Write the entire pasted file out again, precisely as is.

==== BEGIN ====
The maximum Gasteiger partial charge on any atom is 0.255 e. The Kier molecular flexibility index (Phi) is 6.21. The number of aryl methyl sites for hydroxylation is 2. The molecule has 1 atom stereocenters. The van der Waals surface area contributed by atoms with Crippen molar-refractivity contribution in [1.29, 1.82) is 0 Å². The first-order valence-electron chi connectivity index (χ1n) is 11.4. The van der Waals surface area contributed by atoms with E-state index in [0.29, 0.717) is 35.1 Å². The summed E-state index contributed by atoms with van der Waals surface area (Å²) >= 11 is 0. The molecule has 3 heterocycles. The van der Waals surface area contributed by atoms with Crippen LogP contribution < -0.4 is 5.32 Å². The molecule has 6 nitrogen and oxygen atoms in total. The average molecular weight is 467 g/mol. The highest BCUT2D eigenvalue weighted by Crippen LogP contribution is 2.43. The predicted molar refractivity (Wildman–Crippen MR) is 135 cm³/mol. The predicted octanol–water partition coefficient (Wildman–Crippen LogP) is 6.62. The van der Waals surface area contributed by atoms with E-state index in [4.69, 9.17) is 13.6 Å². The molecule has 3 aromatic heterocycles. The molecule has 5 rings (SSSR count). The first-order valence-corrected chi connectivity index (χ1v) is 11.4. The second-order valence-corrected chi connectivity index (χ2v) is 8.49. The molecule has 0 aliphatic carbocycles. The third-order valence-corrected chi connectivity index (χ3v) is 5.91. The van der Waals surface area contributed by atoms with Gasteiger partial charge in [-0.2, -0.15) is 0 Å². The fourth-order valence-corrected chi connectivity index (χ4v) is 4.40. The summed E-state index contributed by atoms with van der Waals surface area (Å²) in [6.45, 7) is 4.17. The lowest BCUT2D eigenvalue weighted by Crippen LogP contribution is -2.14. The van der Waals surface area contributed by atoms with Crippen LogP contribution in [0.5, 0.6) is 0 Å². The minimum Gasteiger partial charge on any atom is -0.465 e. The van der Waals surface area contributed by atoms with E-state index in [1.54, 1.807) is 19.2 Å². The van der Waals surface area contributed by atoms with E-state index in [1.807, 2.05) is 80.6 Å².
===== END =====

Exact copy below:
The maximum Gasteiger partial charge on any atom is 0.255 e. The Kier molecular flexibility index (Phi) is 6.21. The number of aryl methyl sites for hydroxylation is 2. The molecule has 1 atom stereocenters. The van der Waals surface area contributed by atoms with Crippen molar-refractivity contribution in [1.29, 1.82) is 0 Å². The first-order valence-electron chi connectivity index (χ1n) is 11.4. The van der Waals surface area contributed by atoms with E-state index in [0.29, 0.717) is 35.1 Å². The summed E-state index contributed by atoms with van der Waals surface area (Å²) >= 11 is 0. The molecule has 3 heterocycles. The van der Waals surface area contributed by atoms with Crippen LogP contribution < -0.4 is 5.32 Å². The molecule has 6 nitrogen and oxygen atoms in total. The average molecular weight is 467 g/mol. The highest BCUT2D eigenvalue weighted by Crippen LogP contribution is 2.43. The predicted molar refractivity (Wildman–Crippen MR) is 135 cm³/mol. The predicted octanol–water partition coefficient (Wildman–Crippen LogP) is 6.62. The van der Waals surface area contributed by atoms with E-state index in [4.69, 9.17) is 13.6 Å². The molecule has 3 aromatic heterocycles. The molecule has 5 rings (SSSR count). The first-order valence-corrected chi connectivity index (χ1v) is 11.4. The second-order valence-corrected chi connectivity index (χ2v) is 8.49. The molecule has 0 aliphatic carbocycles. The third-order valence-corrected chi connectivity index (χ3v) is 5.91. The van der Waals surface area contributed by atoms with Gasteiger partial charge in [-0.2, -0.15) is 0 Å². The fourth-order valence-corrected chi connectivity index (χ4v) is 4.40. The summed E-state index contributed by atoms with van der Waals surface area (Å²) in [6.45, 7) is 4.17. The lowest BCUT2D eigenvalue weighted by Crippen LogP contribution is -2.14. The van der Waals surface area contributed by atoms with Crippen LogP contribution in [0.5, 0.6) is 0 Å². The minimum Gasteiger partial charge on any atom is -0.465 e. The van der Waals surface area contributed by atoms with E-state index in [1.54, 1.807) is 19.2 Å². The van der Waals surface area contributed by atoms with E-state index in [1.807, 2.05) is 80.6 Å².